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A&P Chapter 23 Nervous System
 

A&P Chapter 23 Nervous System

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    A&P Chapter 23 Nervous System A&P Chapter 23 Nervous System Presentation Transcript

    • Chapter 23 A&P The Nervous System
    • Introduction
      • The nervous system is the body’s information gather, storage center and control system.
      • It controls, directs and coordinates body functions.
      • The nervous system is divided into the central nervous system and the peripheral nervous system.
    • Objectives
      • Identify the structures that make up the nervous system.
      • Explain how nerve impulses are transmitted.
      • State the functions of the central nervous system, the peripheral nervous system and the autonomic nervous system.
      • Identify disorders associated with the nervous system.
      • Lifespan considerations.
    • Neurons, Nerve Fibers, Nerves and Tracts
    • Neurons / Nerve Cell
      • All nervous system tissue is made up of nerve cells, called neurons, and their supporting tissues called neuroglia.
      • These cells allow the body to interacts with its internal and external environments.
      • There are 3 types of neurons: motor (doers), sensory (sensors) and interneurons (communicators).
    • Motor Neurons
      • Motor neurons cause muscles to contract and glands to secrete, and organs to perform their functions.
      • They can also inhibit these actions.
      • Motor neurons are also known as efferent meaning they carry messages away from the cell body to the muscles and organs.
    • Motor neuron
      • Motor neurons have a nucleated cell body with process extending away from the cell body.
      • These nerve fibers are called axons and dendrites.
      • Dendrites carry impulses to the cell body and the axon carries impulses away from it.
    • Motor neurons
      • Most axons are covered with a fatty insulating substance called the myelin sheath.
      • Axons with myelin sheath transmit impulses faster than those without.
      • Damage to unmyelinated cells is usually permanent.
      • The axon and dendrites allow neurons to communicate.
    • What does this mean?
      • Hit your thumb with a hammer and the motor neurons allow you to pull back you hand.
      • Smell fresh baked bread and your mouth waters.
      • Dust in your eye causes you to blink.
    • Sensory neurons
      • The second types of nerve cell is known as the sensory neuron or afferent neurons.
      • Sensory neurons have sensor receptors that allow transmission or impulses, or messages, to the central nervous system.
      • Therefore our ability to feel the hammer, smell the bread or feel the discomfort from the dust.
    • Interneurons
      • Third type of nerve cell.
      • Found in the central nervous system and mediate impulses between the motor and sensory neurons.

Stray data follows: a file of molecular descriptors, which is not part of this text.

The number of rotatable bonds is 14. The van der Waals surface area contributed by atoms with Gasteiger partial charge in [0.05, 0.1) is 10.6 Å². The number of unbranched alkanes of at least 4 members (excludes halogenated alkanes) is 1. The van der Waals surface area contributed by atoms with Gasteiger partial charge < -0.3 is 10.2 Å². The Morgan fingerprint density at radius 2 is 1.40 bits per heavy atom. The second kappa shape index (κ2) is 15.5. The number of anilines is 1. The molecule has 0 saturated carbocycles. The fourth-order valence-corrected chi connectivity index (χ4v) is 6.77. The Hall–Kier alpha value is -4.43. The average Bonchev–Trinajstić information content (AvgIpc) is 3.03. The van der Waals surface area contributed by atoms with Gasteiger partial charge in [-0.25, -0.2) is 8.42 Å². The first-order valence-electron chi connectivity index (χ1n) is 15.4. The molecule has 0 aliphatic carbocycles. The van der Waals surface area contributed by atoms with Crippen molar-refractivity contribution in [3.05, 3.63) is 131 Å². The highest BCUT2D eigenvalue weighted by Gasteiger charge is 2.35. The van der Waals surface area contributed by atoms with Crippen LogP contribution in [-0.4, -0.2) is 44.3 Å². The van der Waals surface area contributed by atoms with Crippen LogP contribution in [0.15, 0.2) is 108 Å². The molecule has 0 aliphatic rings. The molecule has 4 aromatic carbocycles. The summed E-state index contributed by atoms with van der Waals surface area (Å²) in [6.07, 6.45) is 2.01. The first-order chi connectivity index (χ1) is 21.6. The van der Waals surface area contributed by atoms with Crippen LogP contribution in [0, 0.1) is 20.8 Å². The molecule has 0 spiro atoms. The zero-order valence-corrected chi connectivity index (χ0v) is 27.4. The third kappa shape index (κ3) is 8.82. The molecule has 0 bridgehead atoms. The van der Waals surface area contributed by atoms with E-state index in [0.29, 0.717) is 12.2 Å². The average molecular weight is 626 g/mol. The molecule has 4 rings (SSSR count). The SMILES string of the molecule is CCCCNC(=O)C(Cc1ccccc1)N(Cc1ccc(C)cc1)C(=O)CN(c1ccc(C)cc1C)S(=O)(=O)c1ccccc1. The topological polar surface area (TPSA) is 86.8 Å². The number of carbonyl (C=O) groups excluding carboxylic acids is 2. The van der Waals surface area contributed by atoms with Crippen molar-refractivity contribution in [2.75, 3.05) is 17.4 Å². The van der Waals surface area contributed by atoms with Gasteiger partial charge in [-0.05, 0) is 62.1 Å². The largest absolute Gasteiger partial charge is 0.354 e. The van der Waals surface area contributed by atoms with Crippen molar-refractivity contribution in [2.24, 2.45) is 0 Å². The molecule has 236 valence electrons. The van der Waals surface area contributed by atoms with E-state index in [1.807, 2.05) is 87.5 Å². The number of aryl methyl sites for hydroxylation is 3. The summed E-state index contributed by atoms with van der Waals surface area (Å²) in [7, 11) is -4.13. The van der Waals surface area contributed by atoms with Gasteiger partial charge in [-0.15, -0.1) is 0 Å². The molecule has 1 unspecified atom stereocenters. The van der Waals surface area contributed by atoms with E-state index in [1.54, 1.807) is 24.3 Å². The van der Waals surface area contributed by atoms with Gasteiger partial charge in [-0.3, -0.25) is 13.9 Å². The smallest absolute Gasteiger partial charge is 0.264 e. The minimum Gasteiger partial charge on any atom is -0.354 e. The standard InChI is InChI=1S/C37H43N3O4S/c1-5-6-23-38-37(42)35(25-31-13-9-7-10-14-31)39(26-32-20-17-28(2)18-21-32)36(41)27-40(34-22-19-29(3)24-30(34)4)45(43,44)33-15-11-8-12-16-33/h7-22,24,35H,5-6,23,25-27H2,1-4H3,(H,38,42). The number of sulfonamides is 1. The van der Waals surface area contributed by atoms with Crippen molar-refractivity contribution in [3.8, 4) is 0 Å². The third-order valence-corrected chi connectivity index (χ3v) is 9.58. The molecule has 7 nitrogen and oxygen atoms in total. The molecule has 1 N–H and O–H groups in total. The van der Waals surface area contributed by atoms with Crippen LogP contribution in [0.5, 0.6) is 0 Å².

• Nerve fibers, Nerves and Tracts
      • A nerve is a bundle of nerve fibers, located outside the brain and spinal cord, that connect various parts of the body.
      • Sensory nerves carry messages to the CNS (brain) and the motor nerves carry messages away from the CNS.
      • Groups of nerve fibers within the CNS are known as tracts.
    • Nerve Impulses
      • Chemical neurotransmitters are stored in the axon terminals.
      • The space between neurons is called a synapse.
      • Information is received in the dendrite, passed through the cell body, travels down the axon and over the synapse to the next dendrite.
    • The Central Nervous System Brain Cerebrum Largest part of the brain Thought intelligence Cerebellum Regulates & Coordinates Body movement Brainstem Connects Cerebrum To spinal cord Spinal Cord Conducts info To & from the brain. Protected by Meninges Dura Matter Arachnoid Pia Matter
    • The Peripheral Nervous System
      • The peripheral nervous system has 12 pairs of cranial nerves and 31 pairs of spinal nerves.
      • Peripheral nerves with special functions for the autonomic nervous system.
    • Cranial Nerves
      • The cranial nerves conduct impulses between the brain and the head, neck, chest and abdomen.
      • Impulses for smell, vision, hearing, pain, touch, temperature and pressure, voluntary and involuntary muscles control.
    • Peripheral Nervous Stsyem
      • Spinal nerves carry impulses from skin, extremities and internal body structure not supplied by cranial nerves.
    • Autonomic Nervous System
      • Controls involuntary muscles and functions including heartbeat, blood pressure, intestinal contractions and glandular secretions.
    • Autonomic Nervous System
      • Sympathetic
      • Speeds up functions
      • Stimulated with exercise
      • Stimulated with anger, excitement or fear.
      • Parasympathetic
      • Slows down functions
      • Activated with relaxation
      • Activated when under stimulated for too long
    • What happens with fear?
    • The Sensory System